Standards? Most of them slackers do “studies” for these. Try studies that have hypothesized, desired results, manipulated at data gathering to begin with [eg. rest at least 30 mins or longer before the blood pressure is taken for the EMR, so control is shown; its hard to check on end-pts like stoke or MI deaths as these are turfed-out to the nearest private hospital if vet is highly service-connected, or not included in studies of bigger VAs where they are not native patients to]; A1Cs are sampled more or less often to skew results to desired outcome]

    The vets who are highly satisfied are highly satisfied, because they get what they want or do not know any better…one got featured in CBS evening news, another in NBC nightly news, but what about the 98 others who did not get into the geriatric center of exellence of a nursing home?

    Does everyone feel good about paying for lifestyle meds like viagra and cialis just because the vets at one time wore a uniform, smoked and drank to their hearts now their livers preferentially put out estrogens giving them problems at getting erections and giving them boobs where there should not be? Women veterans are mostly loonies because they are to begin with; + the sexual trauma, now routinely packaged in their care!Go read the glossy mag Federal Practitioner with more studies done by PhD RNs who became so at gov’t time and moneys.

    Socialized medicine will be so, and as bad if these are the same priorities, in any place. Nobody needs to lobby against it.

  • Kevin

    The comment above was deleted for foul language.

  • Anonymous

    “They have great choice of healthcare and retirement to boot.

    Good point. I wonder why these lazy beaurocrats don’t use the healthcare system they oversee? Makes you think don’t it!

  • Anonymous

    Anon 8:57
    The VA care is not perfect but where I trained the research (especially cardiac) was top notch. If you have evidence/knowledge of researcher misconduct then I suggest you notify the Office of Research Integrity. The inability to motivate/get rid of lazy staff is clearly an issue. But I also worked with dedicated attending’s/nurses every bit as good as those in private practice. As a resident (even as a med student when I trained) you could be the doc. The advantage of a resident-run institution. I am a better doc because of my VA experience. I am not minimizing the negatives. The bean counter/slacker potential there is awful (like any government institution). Most of the issues right now relate to the fact that the system is overloaded and not adequately funded (and it is not using it’s funds effectively at times. ie. employee accountability and expectation of excellence). The blame for the funding issues can be traced to the top. I am not a democrat or republican, but the present administration has clearly not budgeted (or even thought of until recently) for the influx of young and at times grievously wounded vets. That is a simple fact.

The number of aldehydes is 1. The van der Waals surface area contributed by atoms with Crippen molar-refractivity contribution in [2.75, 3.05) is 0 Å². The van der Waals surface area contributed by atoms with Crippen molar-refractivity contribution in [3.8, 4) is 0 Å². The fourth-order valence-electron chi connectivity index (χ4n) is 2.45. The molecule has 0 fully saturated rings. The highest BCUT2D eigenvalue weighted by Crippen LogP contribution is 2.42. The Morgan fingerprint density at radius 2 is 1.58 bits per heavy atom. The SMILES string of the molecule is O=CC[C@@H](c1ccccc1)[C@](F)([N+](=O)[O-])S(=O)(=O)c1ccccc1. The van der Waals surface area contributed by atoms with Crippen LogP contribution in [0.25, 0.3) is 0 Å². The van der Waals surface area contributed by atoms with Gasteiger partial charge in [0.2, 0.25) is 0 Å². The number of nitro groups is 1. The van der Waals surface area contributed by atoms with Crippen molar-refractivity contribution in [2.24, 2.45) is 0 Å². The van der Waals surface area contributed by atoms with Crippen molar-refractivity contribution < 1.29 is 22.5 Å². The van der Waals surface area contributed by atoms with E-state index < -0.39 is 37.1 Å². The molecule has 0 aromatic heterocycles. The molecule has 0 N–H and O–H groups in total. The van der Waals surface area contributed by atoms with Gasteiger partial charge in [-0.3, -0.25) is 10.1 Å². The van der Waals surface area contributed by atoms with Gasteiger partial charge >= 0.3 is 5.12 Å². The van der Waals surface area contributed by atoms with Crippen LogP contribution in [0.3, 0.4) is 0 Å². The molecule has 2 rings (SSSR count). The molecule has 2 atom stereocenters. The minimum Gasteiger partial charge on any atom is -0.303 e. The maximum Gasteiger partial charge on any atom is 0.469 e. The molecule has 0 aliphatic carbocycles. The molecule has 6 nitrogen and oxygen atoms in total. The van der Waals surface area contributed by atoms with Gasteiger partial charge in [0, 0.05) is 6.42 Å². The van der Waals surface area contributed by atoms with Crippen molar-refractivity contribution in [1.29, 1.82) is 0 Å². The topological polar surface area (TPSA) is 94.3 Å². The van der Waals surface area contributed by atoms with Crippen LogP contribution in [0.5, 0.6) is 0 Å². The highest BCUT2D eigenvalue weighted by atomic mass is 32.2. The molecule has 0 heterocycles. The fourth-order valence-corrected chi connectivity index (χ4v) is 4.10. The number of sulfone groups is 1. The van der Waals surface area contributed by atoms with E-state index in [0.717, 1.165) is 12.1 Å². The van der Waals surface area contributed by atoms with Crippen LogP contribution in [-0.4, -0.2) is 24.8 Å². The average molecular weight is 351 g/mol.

• Anonymous

    Kevin, did you train at a VA?

  • Anonymous

    “The VA care is not perfect but where I trained the research (especially cardiac) was top notch.”

    You are correct in that there are a handful of decent (certainly not top tier but decent) VA hospitals across the country, but the overwhelming majority are train wrecks. By the way, I trained at a VA for a few months so my comment is not off the cuff.

  • Anonymous

    Why don’t the lazy beaurocrats that run the VA hospitals get their own healthcare at the VAs? I am still scratching my head!!

  • Anonymous

    The discrepency between the VA sympathizers (sp?) and the VA haters is probably due to the individual VAs. I have trained at four different VAs. Three were next to an academic center, one was a community VA. The community VA was clearly an accident waiting to happen. The three academic VAs were staffed by people who were often associated with the University. That isn’t to say that the VA nurses were a little government-minded so to speak, but the doctors in my opinion were very similar to the people across the street.

    My point is that there are really two VA systems. One that is academic minded and another that is best avoided. If I had to compare the acadmic VA I know best with the community (non-VA) hospital I know best, the academic VA hospital would come out ahead.

    A conclusion one could draw from this is that socialized medicine ala the community VAs is destined for failure. For the most part, the people there don’t have the additional drive the acadmic VA people do for quality. Another conclusion is that if you are a veteran or spouse/child of a veteran, take the time to drive to a VA that is next to a University Hospital. It is worth the extra gas and is an excellent bargain.

  • Anonymous

    Office of Research Integrity = whistleblowing in strong wind; nobody hears you, unless some catastrophic event gets caught by media – epidemiological “studies” are not of this nature, usually; more similar to the shenannigans caught [finally!] by the OIG in the basic article for this blog

    Fully agree with the title “The VA exaggerates its achievement” – just be on at least one VA around [i mean at least 6 mos] a JCAHO visit, you will observe the enormous efforts exerted to windowdress the site and sights…